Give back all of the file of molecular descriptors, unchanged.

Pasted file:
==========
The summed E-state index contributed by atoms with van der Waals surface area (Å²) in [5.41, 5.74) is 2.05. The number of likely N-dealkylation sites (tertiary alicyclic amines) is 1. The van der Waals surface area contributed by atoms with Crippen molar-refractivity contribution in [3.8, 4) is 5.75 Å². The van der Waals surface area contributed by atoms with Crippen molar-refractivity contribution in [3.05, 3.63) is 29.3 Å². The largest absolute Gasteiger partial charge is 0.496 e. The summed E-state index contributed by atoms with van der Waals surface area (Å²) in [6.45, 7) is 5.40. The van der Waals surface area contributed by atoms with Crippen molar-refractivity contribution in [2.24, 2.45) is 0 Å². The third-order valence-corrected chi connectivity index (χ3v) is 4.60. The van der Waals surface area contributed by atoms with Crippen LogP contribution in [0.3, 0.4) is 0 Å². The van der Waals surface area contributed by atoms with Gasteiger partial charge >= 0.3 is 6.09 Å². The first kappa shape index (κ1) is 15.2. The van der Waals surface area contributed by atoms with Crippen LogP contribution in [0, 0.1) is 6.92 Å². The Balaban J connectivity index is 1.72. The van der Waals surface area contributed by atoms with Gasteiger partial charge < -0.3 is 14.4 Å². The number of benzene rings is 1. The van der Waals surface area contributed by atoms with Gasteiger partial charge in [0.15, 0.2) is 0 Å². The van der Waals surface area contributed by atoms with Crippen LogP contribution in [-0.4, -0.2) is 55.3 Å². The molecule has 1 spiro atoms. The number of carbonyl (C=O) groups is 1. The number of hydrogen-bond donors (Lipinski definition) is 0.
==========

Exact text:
The summed E-state index contributed by atoms with van der Waals surface area (Å²) in [5.41, 5.74) is 2.05. The number of likely N-dealkylation sites (tertiary alicyclic amines) is 1. The van der Waals surface area contributed by atoms with Crippen molar-refractivity contribution in [3.8, 4) is 5.75 Å². The van der Waals surface area contributed by atoms with Crippen molar-refractivity contribution in [3.05, 3.63) is 29.3 Å². The largest absolute Gasteiger partial charge is 0.496 e. The summed E-state index contributed by atoms with van der Waals surface area (Å²) in [6.45, 7) is 5.40. The van der Waals surface area contributed by atoms with Crippen molar-refractivity contribution in [2.24, 2.45) is 0 Å². The third-order valence-corrected chi connectivity index (χ3v) is 4.60. The van der Waals surface area contributed by atoms with Crippen LogP contribution in [0.3, 0.4) is 0 Å². The van der Waals surface area contributed by atoms with Gasteiger partial charge >= 0.3 is 6.09 Å². The first kappa shape index (κ1) is 15.2. The van der Waals surface area contributed by atoms with Crippen LogP contribution in [0, 0.1) is 6.92 Å². The Balaban J connectivity index is 1.72. The van der Waals surface area contributed by atoms with Gasteiger partial charge < -0.3 is 14.4 Å². The number of benzene rings is 1. The van der Waals surface area contributed by atoms with Gasteiger partial charge in [0.15, 0.2) is 0 Å². The van der Waals surface area contributed by atoms with Crippen LogP contribution in [-0.4, -0.2) is 55.3 Å². The molecule has 1 spiro atoms. The number of carbonyl (C=O) groups is 1. The number of hydrogen-bond donors (Lipinski definition) is 0.